Given that any plant transplanted in December in your area won't be able to grow roots before the ground freezes, such plants will be susceptible to frost-heaving, which could easily kill it outright. Here's what I would do (assuming that you can legally move the plant).
- Get hold of a large pot - 10 gallon, minimum.
- Using a long-handled shovel, if you have one, dig around the entire shrub, a little wider than the width if the pot. Try to get under the shrub as much as possible (this is why I'm recommending a long-handled shovel–for better reach).
- Gently lever-up the rootball (another reason for the long-handled shovel).
- Place the shrub in the pot and add enough garden soil to fill it. Note that the pot will be heavy, especially after you've watered it, so don't water it yet.
- Place the potted shrub into a garage (unheated is best) and in an area that doesn't get any sun at all. This last bit is incredibly important - NO SUN EVER.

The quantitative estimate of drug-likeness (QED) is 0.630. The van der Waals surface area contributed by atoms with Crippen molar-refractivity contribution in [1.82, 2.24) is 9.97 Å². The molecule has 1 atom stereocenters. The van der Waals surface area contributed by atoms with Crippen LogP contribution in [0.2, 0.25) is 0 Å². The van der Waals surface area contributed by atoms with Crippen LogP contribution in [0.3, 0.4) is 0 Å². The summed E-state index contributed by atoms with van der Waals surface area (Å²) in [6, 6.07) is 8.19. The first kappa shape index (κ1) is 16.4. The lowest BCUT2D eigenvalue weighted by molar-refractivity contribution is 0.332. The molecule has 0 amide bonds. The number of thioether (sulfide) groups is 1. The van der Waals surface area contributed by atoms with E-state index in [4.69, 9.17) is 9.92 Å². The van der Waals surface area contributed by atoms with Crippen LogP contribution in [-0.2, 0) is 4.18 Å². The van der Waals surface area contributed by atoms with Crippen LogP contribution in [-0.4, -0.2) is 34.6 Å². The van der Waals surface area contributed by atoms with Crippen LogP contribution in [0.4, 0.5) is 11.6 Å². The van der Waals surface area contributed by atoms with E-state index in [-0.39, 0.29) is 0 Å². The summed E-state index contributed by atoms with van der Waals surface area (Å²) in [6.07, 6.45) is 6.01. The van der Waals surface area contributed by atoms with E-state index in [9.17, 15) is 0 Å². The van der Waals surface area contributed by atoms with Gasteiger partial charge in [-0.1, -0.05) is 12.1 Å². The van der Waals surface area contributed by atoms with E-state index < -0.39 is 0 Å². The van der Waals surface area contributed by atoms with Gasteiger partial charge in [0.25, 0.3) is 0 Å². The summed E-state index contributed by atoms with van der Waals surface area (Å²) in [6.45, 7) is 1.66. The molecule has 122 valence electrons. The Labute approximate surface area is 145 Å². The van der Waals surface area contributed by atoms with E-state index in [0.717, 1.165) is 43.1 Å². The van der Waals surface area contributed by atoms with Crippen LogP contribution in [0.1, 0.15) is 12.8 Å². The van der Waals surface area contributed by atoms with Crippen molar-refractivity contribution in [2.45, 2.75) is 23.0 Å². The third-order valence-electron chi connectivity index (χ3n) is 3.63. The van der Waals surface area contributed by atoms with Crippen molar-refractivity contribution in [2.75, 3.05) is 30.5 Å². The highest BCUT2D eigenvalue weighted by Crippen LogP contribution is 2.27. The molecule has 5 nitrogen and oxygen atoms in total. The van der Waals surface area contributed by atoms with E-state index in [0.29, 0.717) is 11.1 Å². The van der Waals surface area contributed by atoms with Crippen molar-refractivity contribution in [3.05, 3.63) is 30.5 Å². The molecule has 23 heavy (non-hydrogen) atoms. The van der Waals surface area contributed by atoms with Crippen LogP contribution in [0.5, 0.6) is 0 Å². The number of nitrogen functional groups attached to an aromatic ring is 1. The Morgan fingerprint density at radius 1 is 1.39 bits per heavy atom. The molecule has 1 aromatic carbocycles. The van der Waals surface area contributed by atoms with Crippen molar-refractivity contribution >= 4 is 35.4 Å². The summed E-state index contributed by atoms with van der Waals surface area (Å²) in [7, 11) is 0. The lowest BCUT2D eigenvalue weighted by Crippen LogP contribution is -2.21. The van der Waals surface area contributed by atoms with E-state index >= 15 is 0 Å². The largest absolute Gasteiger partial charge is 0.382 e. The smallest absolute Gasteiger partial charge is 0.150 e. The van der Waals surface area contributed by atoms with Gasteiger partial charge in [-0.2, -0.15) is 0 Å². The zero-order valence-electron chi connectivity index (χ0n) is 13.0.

- Water the shrub.
When it's time for the move, move it to your new house's garage or a shed. Check it periodically throughout the winter to make sure that it's not dry. If it does get a bit dry and if you have snow on the ground, cover the top of the pot with a few inches of snow—as it melts it will water the plant. When spring arrives, take it outside and place in the shade and see if it wakes up.
This is roughly how we over-wintered shrubs in various nurseries I've worked in; it has a very good success rate for shrubs that have been in pots all season, but should still work with yours.